Yields on Fannie Mae and Freddie Mac mortgage bonds that guide U.S. home-loan rates posted their largest weekly increase in four years, extending a surge sparked by a potential slowing of the Federal Reserve’s debt buying.
A Bloomberg index of Fannie Mae’s current-coupon 30-year securities rose 0.15 percentage point today to a 22-month high 3.44 percent as of 5 p.m. in New York. Yields, which have climbed in seven of the past eight weeks, rose 0.5 percentage point this week, the biggest weekly advance since June 2009.
Bonds are tumbling worldwide as the Fed moves closer to scaling back its $85 billion in monthly debt buying, including $40 billion of government-backed mortgage securities. Chairman Ben S. Bernanke said June 19 at a news conference following a statement by the Federal Open Market Committee that the central bank may “moderate” the pace later this year and end the purchases around the middle of 2014 if the economy continues to improve as it forecasts.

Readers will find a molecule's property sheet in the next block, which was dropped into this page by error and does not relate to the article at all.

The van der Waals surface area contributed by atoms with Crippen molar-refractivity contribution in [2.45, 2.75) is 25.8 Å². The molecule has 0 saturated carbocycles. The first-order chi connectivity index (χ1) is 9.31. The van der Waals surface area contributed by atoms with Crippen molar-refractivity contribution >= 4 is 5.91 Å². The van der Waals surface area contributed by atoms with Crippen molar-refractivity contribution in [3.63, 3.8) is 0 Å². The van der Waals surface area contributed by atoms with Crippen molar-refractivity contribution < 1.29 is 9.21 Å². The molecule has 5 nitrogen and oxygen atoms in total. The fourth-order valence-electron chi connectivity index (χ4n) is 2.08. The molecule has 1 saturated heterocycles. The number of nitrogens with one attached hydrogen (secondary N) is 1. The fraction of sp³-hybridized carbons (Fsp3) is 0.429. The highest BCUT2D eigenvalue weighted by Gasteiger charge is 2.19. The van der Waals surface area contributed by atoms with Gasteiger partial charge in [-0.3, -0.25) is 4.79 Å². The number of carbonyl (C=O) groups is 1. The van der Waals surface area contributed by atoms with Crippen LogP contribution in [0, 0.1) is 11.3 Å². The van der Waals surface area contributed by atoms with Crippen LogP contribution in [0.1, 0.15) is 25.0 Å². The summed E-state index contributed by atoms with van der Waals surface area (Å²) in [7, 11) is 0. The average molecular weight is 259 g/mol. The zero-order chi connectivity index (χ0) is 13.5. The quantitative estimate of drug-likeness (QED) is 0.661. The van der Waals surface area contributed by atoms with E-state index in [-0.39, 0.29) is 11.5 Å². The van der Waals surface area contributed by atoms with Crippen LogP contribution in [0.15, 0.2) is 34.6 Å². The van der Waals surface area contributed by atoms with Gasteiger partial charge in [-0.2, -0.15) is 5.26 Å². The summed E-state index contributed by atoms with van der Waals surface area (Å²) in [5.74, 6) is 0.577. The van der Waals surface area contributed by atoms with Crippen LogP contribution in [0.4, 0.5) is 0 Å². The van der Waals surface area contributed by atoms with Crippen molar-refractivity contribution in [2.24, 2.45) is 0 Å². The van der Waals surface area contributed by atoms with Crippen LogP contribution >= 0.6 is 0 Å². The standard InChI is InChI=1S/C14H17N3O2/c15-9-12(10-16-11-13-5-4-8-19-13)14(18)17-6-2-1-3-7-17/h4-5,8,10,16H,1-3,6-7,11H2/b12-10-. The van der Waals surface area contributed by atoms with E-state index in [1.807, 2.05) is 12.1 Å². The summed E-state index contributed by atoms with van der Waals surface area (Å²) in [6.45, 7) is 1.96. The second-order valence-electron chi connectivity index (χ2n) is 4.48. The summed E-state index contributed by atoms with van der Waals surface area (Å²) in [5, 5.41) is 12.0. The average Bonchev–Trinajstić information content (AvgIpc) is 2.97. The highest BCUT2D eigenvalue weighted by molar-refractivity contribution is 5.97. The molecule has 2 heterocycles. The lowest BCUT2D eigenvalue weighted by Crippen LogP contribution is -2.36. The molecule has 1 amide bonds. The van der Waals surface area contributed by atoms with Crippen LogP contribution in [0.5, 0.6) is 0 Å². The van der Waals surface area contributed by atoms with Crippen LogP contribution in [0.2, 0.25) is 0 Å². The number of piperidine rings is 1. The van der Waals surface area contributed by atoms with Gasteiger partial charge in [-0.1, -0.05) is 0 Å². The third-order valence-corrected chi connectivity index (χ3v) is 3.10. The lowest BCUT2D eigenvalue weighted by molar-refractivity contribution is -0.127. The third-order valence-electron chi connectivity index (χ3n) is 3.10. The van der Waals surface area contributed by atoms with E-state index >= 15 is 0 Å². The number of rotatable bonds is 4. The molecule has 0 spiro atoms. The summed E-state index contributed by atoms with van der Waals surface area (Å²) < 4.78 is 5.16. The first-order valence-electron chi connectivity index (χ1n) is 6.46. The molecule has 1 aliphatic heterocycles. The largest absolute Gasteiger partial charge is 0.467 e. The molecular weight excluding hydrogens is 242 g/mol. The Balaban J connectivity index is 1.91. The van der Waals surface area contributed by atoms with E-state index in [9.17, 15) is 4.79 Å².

“The FOMC statement and subsequent press conference by Fed Chairman Ben Bernanke affirmed the momentum towards tapering,” Anish Lohokare and Timi Ajibola, BNP Paribas SA analysts in New York, wrote yesterday in a report.
Selling of mortgage bonds may also be tied to changes in their expected lives as rates climb, a dynamic known as convexity, as well as a desire by firms that rely on borrowed money such as real-estate investment trusts to reduce the rising leverage ratios caused by the slumping value of their holdings, they said. Dealers may also seek to pare inventories, they said.
The average cost of new 30-year, fixed-rate home loans climbed yesterday to 4.24 percent from a record low 3.36 percent in December, according to Bankrate.com data.
A measure of spreads on the Fannie Mae current coupon debt, or bonds trading closet to face value, rose to the highest since June 2012. Relative yields on the securities climbed about 0.03 percentage point to 1.46 percentage point higher than an average of five- and 10-year Treasury rates.
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